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Report Card 2007

2007 | 2008 | 2009 | 2010 | 2011

Climate Change & Energy

Overview

The Climate Change & Energy category focuses on initiatives to improve energy efficiency and conservation, and on efforts to obtain energy from renewable sources. This may include conservation campaigns that encourage college community members to monitor their energy consumption; retrofits of appliances or power plants to make use of energy-efficient technology; conducting a carbon emissions inventory and committing to emissions reduction goals; and making use of renewable energy, either through direct purchases of renewable energy credits or through on-site installation of clean energy resources. Points are also given to colleges that have made renewable energy investments with the potential to benefit the community beyond campus, such as public-private partnerships for off-campus development of renewable energy projects.

 

Leading by Example

The Climate Change & Energy "A" List is a group of 21 schools that earned "A" grades. Below is a sample of three very different institutions that all earned "A" grades. These summaries are based on data from each school’s profile page.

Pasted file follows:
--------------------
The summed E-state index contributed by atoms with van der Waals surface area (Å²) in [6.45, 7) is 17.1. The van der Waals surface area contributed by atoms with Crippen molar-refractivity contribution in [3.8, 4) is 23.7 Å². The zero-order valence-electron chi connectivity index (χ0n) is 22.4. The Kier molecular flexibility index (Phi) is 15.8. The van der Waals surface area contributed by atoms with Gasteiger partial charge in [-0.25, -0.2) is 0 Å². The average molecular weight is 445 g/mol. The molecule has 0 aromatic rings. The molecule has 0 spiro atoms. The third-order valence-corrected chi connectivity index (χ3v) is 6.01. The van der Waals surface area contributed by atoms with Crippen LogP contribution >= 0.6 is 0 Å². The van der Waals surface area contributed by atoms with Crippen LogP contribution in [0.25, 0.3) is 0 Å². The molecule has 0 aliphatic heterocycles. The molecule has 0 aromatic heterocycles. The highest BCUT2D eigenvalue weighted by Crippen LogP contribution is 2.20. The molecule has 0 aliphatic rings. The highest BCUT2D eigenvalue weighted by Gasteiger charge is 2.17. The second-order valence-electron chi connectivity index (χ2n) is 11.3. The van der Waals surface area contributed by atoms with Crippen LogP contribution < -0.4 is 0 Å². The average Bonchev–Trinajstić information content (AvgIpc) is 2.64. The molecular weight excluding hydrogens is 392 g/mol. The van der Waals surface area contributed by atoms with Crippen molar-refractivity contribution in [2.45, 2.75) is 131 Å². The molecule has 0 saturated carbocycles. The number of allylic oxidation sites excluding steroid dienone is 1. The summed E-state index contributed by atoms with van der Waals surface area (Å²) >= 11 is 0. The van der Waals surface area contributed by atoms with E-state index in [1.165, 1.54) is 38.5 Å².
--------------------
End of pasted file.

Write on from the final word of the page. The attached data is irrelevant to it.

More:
The University of British Columbia ’s ECOTrek program, the largest water and energy retrofit in any Canadian university, was finalized in 2006 and has tallied energy savings that represent a reduction of 15,000 tons of carbon dioxide emissions. The program is saving the University $2.5 million (Canadian Dollars) annually as a result of a 20 percent reduction in energy use. Since 1990, carbon dioxide emissions per square meter of building have been reduced by 30 percent.

 

  The University of Pennsylvania is one of the largest nongovernmental purchasers of wind power in the nation, buying 112,000 megawatts of wind energy, or 29 percent of their total energy needs. The 10-year contract that the University signed will enable the construction of a new 12-turbine, 20-megawatt wind farm in Pennsylvania.

 

The Tufts Climate Initiative at  Tufts University won the Environmental Protection Agency Climate Protection Award in 2005. The University changed its utilities contract in 2006 to include small-hydro and natural gas, reducing its carbon emissions to 21 percent below the New England average. Conservation efforts through the facilities department have involved lighting retrofits and motion sensors in collaboration with the Environmental Protection Agency’s Green Lights program, improved steam trap efficiency, and new washing machines. Students are given the option to purchase green power.

 

 

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